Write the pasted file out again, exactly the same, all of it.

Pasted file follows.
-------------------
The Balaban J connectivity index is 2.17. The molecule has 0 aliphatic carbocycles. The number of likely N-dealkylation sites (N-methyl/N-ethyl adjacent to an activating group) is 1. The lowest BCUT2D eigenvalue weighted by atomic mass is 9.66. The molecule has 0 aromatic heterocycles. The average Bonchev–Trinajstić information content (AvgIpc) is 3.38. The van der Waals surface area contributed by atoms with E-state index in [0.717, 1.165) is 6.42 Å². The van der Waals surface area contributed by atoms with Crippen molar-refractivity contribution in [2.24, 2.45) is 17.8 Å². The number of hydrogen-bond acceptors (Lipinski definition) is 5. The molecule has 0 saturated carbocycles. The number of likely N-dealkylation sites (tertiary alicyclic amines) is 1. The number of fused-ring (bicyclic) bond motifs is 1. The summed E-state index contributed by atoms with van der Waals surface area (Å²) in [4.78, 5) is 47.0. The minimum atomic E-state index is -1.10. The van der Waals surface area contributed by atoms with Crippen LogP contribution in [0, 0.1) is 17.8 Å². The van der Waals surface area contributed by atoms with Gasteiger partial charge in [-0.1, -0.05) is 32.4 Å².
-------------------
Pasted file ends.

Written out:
The Balaban J connectivity index is 2.17. The molecule has 0 aliphatic carbocycles. The number of likely N-dealkylation sites (N-methyl/N-ethyl adjacent to an activating group) is 1. The lowest BCUT2D eigenvalue weighted by atomic mass is 9.66. The molecule has 0 aromatic heterocycles. The average Bonchev–Trinajstić information content (AvgIpc) is 3.38. The van der Waals surface area contributed by atoms with E-state index in [0.717, 1.165) is 6.42 Å². The van der Waals surface area contributed by atoms with Crippen molar-refractivity contribution in [2.24, 2.45) is 17.8 Å². The number of hydrogen-bond acceptors (Lipinski definition) is 5. The molecule has 0 saturated carbocycles. The number of likely N-dealkylation sites (tertiary alicyclic amines) is 1. The number of fused-ring (bicyclic) bond motifs is 1. The summed E-state index contributed by atoms with van der Waals surface area (Å²) in [4.78, 5) is 47.0. The minimum atomic E-state index is -1.10. The van der Waals surface area contributed by atoms with Crippen LogP contribution in [0, 0.1) is 17.8 Å². The van der Waals surface area contributed by atoms with Gasteiger partial charge in [-0.1, -0.05) is 32.4 Å².